Remember that the protests have been fuelled by the recent spate in brutal police killings of Black people in the United States. This on-going crisis has been ignored for too long, a stance based in systemic racism. As Josho explained in his previous article, material culture, including statues, is not neutral. Many of these statues were put up in times of racist insecurity and were deliberately intended to foist a political message on the people, to reinforce an existing social order. That social order treated people of colour as inferior. Putting up a statue of, for example, a slave-trader like Edward Colston, nearly two centuries after his death, only serves to underscore this hateful message.

Ancient civilizations play no role in the current demonstrations. Yes, the ancient Greeks had slaves (often other Greeks). Yes, the ancient Romans had slaves (generally non-Romans). Ancient peoples certainly had their prejudices and engaged in racism, as argued, for example, by Benjamin Isaac in his article “Proto-racism in Graeco-Roman Antiquity”, World Archaeology 38.1 (2006), pp. 32-47. Ancient cultures are not unproblematic and studying them does not – and should not – be equated with uncritical adoration of their accomplishments, no matter what politicians with degrees in Classics might say.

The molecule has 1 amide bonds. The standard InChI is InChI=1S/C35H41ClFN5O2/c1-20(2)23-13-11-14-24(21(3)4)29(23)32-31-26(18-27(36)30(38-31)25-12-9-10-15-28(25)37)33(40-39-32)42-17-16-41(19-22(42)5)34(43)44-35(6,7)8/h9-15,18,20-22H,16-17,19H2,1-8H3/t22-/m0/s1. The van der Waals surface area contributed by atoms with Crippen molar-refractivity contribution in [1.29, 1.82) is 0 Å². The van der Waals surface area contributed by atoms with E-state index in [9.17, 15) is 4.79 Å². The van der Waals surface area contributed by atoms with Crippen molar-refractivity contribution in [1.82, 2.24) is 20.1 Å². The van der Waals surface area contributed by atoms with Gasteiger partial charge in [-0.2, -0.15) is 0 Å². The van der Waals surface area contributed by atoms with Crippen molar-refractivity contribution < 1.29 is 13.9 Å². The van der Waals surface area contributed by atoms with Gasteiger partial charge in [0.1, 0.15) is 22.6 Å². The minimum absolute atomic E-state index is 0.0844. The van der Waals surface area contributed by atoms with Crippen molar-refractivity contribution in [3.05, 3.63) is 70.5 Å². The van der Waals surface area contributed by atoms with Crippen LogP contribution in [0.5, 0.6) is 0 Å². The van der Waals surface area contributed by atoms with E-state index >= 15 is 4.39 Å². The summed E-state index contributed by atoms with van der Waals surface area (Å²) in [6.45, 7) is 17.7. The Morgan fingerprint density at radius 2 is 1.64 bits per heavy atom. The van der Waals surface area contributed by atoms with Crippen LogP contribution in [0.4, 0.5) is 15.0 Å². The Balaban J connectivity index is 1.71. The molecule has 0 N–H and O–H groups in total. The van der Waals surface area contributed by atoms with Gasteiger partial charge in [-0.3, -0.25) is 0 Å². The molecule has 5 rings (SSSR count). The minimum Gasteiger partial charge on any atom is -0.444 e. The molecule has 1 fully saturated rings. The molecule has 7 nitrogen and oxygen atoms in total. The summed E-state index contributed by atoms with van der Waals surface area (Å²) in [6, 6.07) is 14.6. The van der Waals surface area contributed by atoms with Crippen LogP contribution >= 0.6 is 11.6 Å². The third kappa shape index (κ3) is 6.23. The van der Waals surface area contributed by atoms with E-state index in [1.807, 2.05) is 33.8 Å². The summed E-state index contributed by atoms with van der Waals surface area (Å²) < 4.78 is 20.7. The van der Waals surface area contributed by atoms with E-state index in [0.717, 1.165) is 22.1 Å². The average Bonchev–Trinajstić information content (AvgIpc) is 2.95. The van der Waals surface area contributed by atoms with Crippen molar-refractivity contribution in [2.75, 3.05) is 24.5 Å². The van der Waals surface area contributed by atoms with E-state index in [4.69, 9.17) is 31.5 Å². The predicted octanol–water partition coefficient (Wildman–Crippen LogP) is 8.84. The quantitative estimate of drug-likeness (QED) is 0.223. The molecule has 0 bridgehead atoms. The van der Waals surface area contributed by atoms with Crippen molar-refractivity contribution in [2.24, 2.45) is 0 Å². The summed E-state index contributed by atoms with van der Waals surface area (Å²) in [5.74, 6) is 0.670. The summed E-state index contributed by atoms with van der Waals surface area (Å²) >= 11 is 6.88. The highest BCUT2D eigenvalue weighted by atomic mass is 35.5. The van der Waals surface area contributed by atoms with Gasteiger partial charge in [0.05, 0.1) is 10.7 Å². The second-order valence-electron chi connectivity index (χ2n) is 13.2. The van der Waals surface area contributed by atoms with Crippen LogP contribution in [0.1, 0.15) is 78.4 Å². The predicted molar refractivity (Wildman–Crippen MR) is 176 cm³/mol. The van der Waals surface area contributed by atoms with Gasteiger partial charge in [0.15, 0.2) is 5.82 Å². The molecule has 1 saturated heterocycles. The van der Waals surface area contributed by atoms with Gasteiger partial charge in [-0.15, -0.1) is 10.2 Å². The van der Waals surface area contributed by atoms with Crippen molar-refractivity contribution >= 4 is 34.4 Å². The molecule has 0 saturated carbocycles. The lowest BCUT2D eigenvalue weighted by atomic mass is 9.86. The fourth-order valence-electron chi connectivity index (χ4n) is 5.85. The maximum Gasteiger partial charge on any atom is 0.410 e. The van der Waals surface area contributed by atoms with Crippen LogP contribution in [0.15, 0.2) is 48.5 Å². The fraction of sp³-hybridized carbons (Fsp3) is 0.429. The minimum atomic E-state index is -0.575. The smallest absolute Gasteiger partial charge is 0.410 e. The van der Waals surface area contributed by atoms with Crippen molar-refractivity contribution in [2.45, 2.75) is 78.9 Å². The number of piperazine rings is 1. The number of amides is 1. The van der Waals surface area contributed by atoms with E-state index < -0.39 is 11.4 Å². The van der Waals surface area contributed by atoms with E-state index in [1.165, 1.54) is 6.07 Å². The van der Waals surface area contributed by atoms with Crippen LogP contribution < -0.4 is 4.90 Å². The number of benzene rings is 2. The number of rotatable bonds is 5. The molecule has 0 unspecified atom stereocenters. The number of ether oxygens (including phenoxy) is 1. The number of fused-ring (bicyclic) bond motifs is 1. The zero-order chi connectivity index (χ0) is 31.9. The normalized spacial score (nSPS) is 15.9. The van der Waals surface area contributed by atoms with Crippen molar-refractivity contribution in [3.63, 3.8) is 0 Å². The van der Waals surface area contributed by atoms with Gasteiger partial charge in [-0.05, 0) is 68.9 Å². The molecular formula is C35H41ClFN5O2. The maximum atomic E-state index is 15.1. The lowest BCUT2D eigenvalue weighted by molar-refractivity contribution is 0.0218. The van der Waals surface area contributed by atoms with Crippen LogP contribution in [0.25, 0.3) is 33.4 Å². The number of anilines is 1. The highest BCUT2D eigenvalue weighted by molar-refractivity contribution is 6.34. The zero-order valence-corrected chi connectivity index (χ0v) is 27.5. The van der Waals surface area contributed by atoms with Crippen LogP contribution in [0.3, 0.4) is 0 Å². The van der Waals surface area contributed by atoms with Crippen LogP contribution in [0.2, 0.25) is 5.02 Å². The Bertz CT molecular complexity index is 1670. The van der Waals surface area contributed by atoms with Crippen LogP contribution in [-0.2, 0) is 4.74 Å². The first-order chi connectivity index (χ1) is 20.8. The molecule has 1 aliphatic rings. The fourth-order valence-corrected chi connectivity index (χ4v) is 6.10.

Indeed, ancient culture has been used – politicized – to reinforce racist, far-right ideologies for centuries. But ancient material culture is rarely on display in public squares, in courthouses, or gracing the vestibules of Oxford colleges. More often, these images are in museums or archaeological parks, where curators and tour guides offer contextual information that explains who or what these objects or monuments are to visitors. These are spaces where people go to explicitly engage with history. Museums and archaeological parks are also not neutral in these situations, but they offer a space in which interpretation is offered.